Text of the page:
Two power industry veterans, including a co-founder of Sacramento energy software firm Henwood Energy Services Inc., want to launch a local incubator for clean-energy ventures.

Gary Simon and Mark Henwood hope to bring together 15 to 20 companies with new ideas for fuel cells, hydrogen storage systems, solar power and other renewable- energy technologies. The nonprofit incubator would help the companies find funding, develop business plans and research potential markets.

Device could power the future of energy
Dolan has built a machine that creates and stores hydrogen. The device, powered by sunlight, sends electricity through water to separate hydrogen from oxygen and then pumps the hydrogen as a gas into a container, where it is stored as a renewable energy source.

"Once you have this stored hydrogen, you can take it out of here and run it into any device that uses fossil fuels," said, a 46-year-old Trumbull resident. "The only thing hydrogen won't do is it won't make plastics. That's what we need fossil fuels for."
But a problem with Dolan's prototype, from a practical standpoint, is the space needed to store hydrogen.

A pound of hydrogen may have three times the energy content of fossil fuels, but it takes 400 cubic feet to store the hydrogen equivalent of a gallon of gasoline, Dolan said.

But Dolan said his machine's storage container, 4 feet by 8 feet and capable of storing 1,000 cubic feet of hydrogen, could be larger.

Martin Ferguson and the nuclear debate
Ferguson claims that the existing policy discriminates in favour of existing uranium mining companies and against other potential uranium miners. He ignores the option of levelling the playing field by putting an end to uranium mining altogether.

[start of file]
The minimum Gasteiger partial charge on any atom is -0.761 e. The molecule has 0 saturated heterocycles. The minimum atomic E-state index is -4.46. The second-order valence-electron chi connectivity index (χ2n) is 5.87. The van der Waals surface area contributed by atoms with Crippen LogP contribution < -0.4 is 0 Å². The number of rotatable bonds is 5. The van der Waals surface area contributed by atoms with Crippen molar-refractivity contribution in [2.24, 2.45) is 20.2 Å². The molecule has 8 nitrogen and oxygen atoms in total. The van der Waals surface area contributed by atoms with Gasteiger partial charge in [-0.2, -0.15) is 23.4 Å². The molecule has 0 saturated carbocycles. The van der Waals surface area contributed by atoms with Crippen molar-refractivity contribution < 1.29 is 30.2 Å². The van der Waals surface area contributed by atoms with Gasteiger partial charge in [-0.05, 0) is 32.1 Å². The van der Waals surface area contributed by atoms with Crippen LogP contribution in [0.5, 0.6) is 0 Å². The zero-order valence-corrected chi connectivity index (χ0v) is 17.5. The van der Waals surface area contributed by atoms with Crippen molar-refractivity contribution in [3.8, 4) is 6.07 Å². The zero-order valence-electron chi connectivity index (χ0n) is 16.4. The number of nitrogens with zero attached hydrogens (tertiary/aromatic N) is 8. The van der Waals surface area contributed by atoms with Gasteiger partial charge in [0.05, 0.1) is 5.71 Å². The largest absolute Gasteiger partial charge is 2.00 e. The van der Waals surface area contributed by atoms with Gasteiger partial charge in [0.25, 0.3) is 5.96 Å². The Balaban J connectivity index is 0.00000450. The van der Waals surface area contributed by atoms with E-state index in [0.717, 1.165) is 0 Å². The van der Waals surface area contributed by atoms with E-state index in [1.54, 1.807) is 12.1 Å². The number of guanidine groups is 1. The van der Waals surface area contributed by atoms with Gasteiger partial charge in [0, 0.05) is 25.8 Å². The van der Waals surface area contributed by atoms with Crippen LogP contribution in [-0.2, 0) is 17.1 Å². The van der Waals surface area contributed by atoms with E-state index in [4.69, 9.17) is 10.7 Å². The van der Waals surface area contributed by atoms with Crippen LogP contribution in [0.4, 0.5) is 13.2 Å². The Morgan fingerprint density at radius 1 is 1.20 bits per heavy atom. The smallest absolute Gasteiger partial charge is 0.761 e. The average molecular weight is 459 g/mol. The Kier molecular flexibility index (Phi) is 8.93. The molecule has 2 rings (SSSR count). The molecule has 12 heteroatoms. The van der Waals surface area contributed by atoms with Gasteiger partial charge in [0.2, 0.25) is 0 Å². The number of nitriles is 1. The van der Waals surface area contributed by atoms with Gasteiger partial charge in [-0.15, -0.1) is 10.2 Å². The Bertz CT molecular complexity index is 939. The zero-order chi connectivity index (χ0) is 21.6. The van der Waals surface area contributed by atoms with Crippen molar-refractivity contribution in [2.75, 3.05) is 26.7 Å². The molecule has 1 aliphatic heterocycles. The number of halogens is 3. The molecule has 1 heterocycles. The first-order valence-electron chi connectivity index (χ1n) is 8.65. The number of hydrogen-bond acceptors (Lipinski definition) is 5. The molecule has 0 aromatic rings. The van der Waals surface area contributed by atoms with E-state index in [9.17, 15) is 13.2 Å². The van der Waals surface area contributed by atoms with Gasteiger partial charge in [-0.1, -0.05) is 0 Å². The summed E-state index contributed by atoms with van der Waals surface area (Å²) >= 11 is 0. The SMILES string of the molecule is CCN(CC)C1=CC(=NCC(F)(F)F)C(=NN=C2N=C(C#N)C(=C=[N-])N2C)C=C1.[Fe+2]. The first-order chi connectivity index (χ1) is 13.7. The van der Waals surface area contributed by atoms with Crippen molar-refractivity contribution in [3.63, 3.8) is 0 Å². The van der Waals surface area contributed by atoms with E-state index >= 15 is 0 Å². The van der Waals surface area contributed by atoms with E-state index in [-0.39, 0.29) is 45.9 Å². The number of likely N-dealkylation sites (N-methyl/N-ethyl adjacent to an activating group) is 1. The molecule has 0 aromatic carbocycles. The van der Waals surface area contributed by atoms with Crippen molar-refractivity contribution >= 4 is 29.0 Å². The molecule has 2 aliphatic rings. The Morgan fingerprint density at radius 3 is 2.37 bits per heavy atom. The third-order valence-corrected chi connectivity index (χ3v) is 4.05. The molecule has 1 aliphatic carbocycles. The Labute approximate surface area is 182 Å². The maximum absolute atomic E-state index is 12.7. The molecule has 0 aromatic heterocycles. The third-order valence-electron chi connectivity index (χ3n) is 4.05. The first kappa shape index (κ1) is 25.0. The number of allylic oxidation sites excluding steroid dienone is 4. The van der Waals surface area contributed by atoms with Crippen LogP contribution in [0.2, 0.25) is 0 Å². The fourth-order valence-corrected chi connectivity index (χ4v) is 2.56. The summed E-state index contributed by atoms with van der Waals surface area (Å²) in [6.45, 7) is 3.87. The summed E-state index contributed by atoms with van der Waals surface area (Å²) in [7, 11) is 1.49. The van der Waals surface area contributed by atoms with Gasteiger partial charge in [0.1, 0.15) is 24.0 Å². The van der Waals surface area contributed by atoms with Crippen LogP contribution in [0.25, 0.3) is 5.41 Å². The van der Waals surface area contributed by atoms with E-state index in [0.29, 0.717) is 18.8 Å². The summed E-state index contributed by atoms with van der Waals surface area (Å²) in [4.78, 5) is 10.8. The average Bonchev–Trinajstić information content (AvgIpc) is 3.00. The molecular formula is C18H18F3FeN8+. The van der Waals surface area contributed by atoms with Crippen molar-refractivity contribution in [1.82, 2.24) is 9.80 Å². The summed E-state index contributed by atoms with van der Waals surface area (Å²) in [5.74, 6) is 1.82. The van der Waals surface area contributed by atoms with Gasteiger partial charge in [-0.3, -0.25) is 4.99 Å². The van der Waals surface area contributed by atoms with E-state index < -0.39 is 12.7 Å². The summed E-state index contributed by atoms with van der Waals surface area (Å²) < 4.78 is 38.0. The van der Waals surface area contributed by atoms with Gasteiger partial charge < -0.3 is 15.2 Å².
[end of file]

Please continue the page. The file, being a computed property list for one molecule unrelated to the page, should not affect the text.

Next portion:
In a March 20 briefing paper, which Ferguson is circulating within the ALP and to trade unions, he states: “State and Territory Labor governments which have knowingly allowed uranium exploration, will come under pressure to allow the development of discoveries within the next few years: if they reject mining applications, it will raise questions about sovereign risk for mining investors in Australia.”

But uranium exploration companies are well aware of Labor’s policy of opposition to new uranium mines. Labor state governments or a future Labor federal government face no legal risk. Further, state Labor governments could put an end to the current situation whereby they allow, and sometimes subsidise, uranium exploration.

UK and France to work more closely on N-power
France and Britain announced yesterday that they will work more closely in the civil nuclear field at a time when London is widely expected to restart the country's atomic energy programme.
"We have agreed to explore in the short term and further develop the opportunities of working together in the civil nuclear field," the two countries said in a joint statement after a summit in Paris.
"To that end we have agreed to establish a regular Franco-British Nuclear Forum, involving representatives from government, industry and technical experts."

The big question that I still ask is will this push for clean energy keep going after the price on oil crashes? Yes, I am now saying crash since the futures market has refused the let the prices come down gradually. I am not the only one thinking that although I do think it will take a bit before it happens.

BP's CEO, Lord Browne, disagrees with me though. He is saying that the price for oil will crash to $40 in the very near future.